The Start Menu has existed in Windows-based operating systems for over twenty years. Two decades of exposure to it has given us a generation that have come to depend on it as the primary way of interacting with computing devices, both in the workplace and at home. With such a popular concept, provisioning this to users, and allowing them to manage it, becomes paramount for those in enterprise IT departments.
How can we manage the Start Menu for our users today? Let’s start with a walk down Memory Lane.
3.11 to 2000
The Start Menu was, when it first arrived, something of a revolution. Users had gotten used to the old Windows 3.x Program Manager interface, but it wasn’t the most intuitive system. Program Manager sat on top of the DOS system and ran the entire Windows graphical shell. It used the Windows Multiple Document Interface (MDI) to open its program groups in child windows.
When Windows 95 (and the first iterations of Windows NT4 Workstation) landed on users across the world, there had been a substantial shift in the operating system paradigm, with a whole new shell. Program Manager was still present in the OS (for those who wanted it, it could still be used as the base shell right up until Windows XP SP2), but the front-and-center position had been claimed by the new kid on the block, Windows Explorer, backed up by the “Start Menu” application launcher which could be triggered by clicking on the Windows “Start” icon in the bottom left-hand corner of the screen.
The Start Menu and Explorer together brought novel features, such as being able to view multiple drives in a single window, the ability to perform power-related actions, and a vast array of customization not possible in Program Manager before it. Windows NT4’s Start Menu was very much the same, except that it separated per-user shortcuts from shared shortcuts by a separator line and different folder icons.
The Start Menu was such a hit that it stayed in more or less the same format for the next few iterations of the Windows operating system. Through Windows 98, Windows ME and Windows 2000, the evolution of the Start Menu was quite subtle. The major change was that users could customize the Start Menu on-the-fly, and also added access to folders such as Internet Explorer Favorites, Documents and Administrative Tools (from Windows 2000 onwards).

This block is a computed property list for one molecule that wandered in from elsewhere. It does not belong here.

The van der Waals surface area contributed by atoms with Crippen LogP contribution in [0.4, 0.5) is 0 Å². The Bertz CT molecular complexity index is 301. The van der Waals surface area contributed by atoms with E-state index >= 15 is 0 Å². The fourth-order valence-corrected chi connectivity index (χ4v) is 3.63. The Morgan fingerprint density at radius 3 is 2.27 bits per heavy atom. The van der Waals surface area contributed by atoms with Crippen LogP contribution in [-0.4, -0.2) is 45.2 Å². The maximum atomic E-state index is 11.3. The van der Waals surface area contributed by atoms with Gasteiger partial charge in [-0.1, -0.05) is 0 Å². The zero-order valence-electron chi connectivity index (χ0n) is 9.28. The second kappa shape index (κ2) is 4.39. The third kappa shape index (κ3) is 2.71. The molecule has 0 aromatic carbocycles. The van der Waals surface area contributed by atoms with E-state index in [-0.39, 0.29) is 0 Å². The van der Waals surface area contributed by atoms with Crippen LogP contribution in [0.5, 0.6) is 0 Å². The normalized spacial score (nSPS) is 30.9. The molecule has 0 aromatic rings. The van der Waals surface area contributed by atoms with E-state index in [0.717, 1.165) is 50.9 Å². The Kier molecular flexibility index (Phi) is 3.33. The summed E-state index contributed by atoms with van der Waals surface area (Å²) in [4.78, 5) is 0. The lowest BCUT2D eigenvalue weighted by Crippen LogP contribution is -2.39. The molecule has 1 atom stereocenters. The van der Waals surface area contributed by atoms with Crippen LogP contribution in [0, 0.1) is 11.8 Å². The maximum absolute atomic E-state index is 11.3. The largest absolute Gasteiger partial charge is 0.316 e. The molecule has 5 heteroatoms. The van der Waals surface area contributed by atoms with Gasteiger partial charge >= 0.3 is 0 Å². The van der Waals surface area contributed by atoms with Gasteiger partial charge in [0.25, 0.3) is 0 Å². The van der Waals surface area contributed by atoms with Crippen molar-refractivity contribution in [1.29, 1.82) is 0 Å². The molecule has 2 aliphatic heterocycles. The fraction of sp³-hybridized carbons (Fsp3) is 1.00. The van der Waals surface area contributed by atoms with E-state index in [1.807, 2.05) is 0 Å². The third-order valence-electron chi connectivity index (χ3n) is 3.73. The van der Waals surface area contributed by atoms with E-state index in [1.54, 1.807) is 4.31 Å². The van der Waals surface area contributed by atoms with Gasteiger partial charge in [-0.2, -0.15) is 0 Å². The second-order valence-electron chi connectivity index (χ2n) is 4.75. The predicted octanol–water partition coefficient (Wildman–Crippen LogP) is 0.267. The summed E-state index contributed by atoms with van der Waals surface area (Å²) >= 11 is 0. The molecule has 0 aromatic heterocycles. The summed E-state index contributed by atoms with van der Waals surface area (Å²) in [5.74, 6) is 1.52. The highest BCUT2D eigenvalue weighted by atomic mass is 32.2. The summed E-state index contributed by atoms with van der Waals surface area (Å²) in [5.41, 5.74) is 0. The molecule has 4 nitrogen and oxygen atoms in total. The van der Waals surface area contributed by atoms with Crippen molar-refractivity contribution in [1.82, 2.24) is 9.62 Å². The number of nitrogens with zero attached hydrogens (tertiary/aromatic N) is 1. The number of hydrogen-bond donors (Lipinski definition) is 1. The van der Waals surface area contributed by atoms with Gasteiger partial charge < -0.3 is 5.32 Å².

XP to 7
Next up was Windows XP, and this brought a more noticeable change to the Start Menu. The launcher was switched to a “two-column” layout by default, with the left-hand column providing access to installed programs, and the right-hand column allowing the user to use “special folders” such as Documents, Music, Pictures and many others. It was still possible to restore the “Classic” Start Menu from Windows 2000 if the user so wished. Windows XP also introduced the concept of “pinning”, with users able to “pin” regularly-used applications to the top of the main Start Menu (when not in Classic mode).
After Windows XP, Windows Vista came along, adding further changes such as the ability to perform text-based Search in the Start Menu and Pin items to the Taskbar. Windows 7 extended this more still, adding the concept of Libraries rather than just pointing directly to Special Folders, and introducing the paradigm of “Jump Lists”, adding cascading shortcuts to recently-used files from the shortcuts to the parent applications. Windows 7 also finally removed the capability to the invoke “Classic” Start Menu layout.
Up until this point, the basic tenets of the Start Menu – click on the left-hand corner to invoke the application launcher – had barely changed at all. Functionality and features had been added, but the actual entry point and user interface remained very similar, allowing users to quickly adapt to the evolved versions. Also, for administrators, the concept of managing the Start Menu had also barely changed. Although the location of the files that fed into it had moved through the filesystem, the concepts of populating and administering these files had never changed much at all through the versions.
However, that was all about to change.
Microsoft’s ideas for Windows 8 could be traced back to Windows Neptune, when they considered the concept of an Active Desktop-integrated “Start Page”. Neptune, however, never made it past a single alpha release that was only given to testers under NDA. More of a driver towards this was the explosion in tablet and mobile computing, and Microsoft had the idea that unification of the Windows mobile and desktop platforms would be the revolution that the Start Menu needed.